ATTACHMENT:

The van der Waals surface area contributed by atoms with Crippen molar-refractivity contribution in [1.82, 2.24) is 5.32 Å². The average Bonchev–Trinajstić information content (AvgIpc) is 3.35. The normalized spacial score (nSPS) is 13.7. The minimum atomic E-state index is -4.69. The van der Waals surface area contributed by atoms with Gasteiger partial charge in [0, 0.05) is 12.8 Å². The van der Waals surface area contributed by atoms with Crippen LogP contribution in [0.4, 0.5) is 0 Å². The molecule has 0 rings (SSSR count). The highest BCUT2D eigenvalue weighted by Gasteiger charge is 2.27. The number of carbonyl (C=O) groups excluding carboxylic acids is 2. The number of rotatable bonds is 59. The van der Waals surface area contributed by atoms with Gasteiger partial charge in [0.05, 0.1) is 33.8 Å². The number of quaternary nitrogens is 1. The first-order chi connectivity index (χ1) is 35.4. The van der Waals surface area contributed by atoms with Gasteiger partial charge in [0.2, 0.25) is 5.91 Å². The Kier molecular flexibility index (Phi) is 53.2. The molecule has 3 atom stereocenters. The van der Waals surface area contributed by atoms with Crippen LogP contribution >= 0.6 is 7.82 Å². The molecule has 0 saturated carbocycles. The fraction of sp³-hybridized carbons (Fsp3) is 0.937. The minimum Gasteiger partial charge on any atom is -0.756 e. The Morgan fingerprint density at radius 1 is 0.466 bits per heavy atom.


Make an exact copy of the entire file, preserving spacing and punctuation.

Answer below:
The van der Waals surface area contributed by atoms with Crippen molar-refractivity contribution in [1.82, 2.24) is 5.32 Å². The average Bonchev–Trinajstić information content (AvgIpc) is 3.35. The normalized spacial score (nSPS) is 13.7. The minimum atomic E-state index is -4.69. The van der Waals surface area contributed by atoms with Gasteiger partial charge in [0, 0.05) is 12.8 Å². The van der Waals surface area contributed by atoms with Crippen LogP contribution in [0.4, 0.5) is 0 Å². The molecule has 0 rings (SSSR count). The highest BCUT2D eigenvalue weighted by Gasteiger charge is 2.27. The number of carbonyl (C=O) groups excluding carboxylic acids is 2. The number of rotatable bonds is 59. The van der Waals surface area contributed by atoms with Gasteiger partial charge in [0.05, 0.1) is 33.8 Å². The number of quaternary nitrogens is 1. The first-order chi connectivity index (χ1) is 35.4. The van der Waals surface area contributed by atoms with Gasteiger partial charge in [0.2, 0.25) is 5.91 Å². The Kier molecular flexibility index (Phi) is 53.2. The molecule has 3 atom stereocenters. The van der Waals surface area contributed by atoms with Crippen LogP contribution >= 0.6 is 7.82 Å². The molecule has 0 saturated carbocycles. The fraction of sp³-hybridized carbons (Fsp3) is 0.937. The minimum Gasteiger partial charge on any atom is -0.756 e. The Morgan fingerprint density at radius 1 is 0.466 bits per heavy atom.